Territorial Food Systems
Territorial food systems have existed for a long time and in many different places, yet have only just begun to gain recognition for their potential for developing more just and sustainable food systems. There are many experiences and projects to learn from across Europe, but there is much work to do to coordinate strategy and develop best practice on how to strengthen territorial food systems, including to fully harness the potential of sustainable/green public procurement.
The figure below shows the three ‘building blocks’ which COACH will help to develop and co-ordinate, in order to strengthen territorial food systems and collaborative agri-food chains:
Building Block 1: Short Food Supply Chains involve a limited number of economic operators, committed to co-operation, local economic development and close geographical and social relations between producers, processors and consumers.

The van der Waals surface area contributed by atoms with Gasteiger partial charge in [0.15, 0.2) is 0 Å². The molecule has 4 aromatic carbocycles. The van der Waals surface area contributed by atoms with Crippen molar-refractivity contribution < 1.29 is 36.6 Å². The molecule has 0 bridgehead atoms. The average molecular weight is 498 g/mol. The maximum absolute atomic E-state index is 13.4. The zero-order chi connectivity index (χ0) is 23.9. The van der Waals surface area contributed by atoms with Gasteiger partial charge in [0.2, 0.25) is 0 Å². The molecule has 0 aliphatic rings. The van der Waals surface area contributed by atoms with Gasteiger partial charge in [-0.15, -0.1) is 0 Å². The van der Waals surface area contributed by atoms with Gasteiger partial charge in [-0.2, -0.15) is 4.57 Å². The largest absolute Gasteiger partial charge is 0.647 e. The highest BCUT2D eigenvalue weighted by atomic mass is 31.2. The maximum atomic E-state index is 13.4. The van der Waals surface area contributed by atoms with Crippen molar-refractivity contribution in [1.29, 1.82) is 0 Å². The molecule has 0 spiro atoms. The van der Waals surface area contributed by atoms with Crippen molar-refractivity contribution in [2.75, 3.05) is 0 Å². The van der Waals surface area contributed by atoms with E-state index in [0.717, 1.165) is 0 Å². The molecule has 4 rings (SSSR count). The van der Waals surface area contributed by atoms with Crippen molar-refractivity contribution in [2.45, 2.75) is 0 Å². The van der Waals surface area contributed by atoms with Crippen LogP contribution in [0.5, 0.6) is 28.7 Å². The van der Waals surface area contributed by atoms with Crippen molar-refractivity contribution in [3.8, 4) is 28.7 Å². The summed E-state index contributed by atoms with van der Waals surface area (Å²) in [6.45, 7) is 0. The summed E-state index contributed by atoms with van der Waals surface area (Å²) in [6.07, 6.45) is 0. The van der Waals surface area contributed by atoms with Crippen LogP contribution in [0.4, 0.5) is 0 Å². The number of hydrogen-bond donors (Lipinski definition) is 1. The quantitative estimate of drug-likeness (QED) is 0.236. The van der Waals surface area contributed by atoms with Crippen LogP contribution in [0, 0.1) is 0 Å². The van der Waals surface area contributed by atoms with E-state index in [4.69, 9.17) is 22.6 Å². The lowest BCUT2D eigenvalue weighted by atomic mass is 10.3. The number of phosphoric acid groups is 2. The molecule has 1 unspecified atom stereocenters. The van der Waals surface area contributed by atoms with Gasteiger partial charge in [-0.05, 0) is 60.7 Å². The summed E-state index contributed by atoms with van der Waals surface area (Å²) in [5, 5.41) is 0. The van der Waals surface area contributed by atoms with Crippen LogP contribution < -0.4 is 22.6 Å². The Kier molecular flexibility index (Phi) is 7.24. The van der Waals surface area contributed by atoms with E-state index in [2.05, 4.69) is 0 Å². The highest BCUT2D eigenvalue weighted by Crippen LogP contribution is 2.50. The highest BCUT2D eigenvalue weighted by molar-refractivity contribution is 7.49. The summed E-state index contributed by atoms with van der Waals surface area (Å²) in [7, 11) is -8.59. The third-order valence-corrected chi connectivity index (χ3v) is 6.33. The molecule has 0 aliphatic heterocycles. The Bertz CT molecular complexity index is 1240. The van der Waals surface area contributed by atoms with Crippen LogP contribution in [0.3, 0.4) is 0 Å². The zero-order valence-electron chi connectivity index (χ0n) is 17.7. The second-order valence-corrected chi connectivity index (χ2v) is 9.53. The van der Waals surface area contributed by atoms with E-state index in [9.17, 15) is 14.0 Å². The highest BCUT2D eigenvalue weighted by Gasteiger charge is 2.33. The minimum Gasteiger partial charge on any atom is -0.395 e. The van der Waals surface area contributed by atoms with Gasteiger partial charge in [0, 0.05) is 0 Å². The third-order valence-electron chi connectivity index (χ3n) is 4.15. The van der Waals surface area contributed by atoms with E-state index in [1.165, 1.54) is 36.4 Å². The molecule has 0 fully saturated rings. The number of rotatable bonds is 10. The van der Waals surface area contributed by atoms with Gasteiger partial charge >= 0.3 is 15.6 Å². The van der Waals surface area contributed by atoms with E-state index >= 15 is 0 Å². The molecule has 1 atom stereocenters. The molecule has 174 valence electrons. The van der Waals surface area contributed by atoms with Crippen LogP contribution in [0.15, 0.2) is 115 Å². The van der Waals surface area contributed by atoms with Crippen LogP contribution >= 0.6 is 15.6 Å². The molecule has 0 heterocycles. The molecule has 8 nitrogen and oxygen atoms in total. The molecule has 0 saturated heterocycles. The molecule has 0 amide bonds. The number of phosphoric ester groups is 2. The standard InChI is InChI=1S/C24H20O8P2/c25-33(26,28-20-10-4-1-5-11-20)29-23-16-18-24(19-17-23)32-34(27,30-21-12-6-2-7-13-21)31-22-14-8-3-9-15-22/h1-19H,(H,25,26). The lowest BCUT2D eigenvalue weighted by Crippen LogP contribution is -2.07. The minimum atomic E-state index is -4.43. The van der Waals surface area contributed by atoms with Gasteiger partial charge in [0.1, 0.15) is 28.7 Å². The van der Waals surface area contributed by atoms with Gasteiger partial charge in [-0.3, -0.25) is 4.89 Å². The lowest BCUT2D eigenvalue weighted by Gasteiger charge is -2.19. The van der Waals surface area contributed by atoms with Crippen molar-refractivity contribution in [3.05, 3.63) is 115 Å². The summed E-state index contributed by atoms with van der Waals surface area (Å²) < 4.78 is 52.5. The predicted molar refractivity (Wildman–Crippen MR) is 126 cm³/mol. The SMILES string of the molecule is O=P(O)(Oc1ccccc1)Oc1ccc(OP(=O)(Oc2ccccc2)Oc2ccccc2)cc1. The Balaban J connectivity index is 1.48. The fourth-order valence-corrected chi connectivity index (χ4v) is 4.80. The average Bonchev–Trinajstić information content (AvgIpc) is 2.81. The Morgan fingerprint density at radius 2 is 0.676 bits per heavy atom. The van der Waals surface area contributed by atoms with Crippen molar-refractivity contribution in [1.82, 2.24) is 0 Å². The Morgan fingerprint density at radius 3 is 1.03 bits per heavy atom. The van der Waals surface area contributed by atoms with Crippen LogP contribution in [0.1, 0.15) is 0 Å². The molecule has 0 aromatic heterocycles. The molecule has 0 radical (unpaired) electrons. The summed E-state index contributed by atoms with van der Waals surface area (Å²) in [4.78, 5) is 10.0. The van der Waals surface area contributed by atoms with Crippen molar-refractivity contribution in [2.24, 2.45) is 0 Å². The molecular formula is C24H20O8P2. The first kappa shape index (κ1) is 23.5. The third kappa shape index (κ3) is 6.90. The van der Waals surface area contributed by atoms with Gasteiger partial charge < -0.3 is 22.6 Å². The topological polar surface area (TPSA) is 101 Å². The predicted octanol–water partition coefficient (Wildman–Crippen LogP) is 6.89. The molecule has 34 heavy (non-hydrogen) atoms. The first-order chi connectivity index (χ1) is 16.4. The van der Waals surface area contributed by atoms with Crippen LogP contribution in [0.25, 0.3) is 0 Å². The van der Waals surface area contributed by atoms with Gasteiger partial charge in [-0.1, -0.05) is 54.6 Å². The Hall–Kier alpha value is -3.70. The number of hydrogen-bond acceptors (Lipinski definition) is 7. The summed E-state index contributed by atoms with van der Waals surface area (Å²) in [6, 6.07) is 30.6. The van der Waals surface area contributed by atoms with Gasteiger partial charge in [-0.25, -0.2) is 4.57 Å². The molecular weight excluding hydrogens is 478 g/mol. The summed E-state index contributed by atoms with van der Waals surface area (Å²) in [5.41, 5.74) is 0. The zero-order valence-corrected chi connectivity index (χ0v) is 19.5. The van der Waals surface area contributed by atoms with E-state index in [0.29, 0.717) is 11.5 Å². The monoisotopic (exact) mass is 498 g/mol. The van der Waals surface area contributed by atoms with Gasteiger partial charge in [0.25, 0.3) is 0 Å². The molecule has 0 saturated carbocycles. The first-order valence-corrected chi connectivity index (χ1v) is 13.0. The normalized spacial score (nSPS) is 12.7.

Building Block 2: Sustainable Public Sector Food Procurement whereby schools, government departments, hospitals and other public institutions commit to procuring sustainably produced local foods, typically along with other related educational and employment objectives.
Sustainable Public Sector Food Procurement (SPSFP) can provide profitable markets for farmers in the territory, contribute to food literacy (e.g. understanding the impact of food choices on health, the environment and community), help to reach broader policy goals (health, education, and environmental objectives) and support territorial employment.
Building Block 3: Civic Food Networks are widely held to be a linchpin of territorial food systems and pivotal in strengthening community self-organization.
Examples include formal and informal initiatives in the form of non-governmental organizations, networks, food policy councils, social movements, Participatory Guarantee Systems (PGS), and collaborations between groups of agricultural producers and researchers.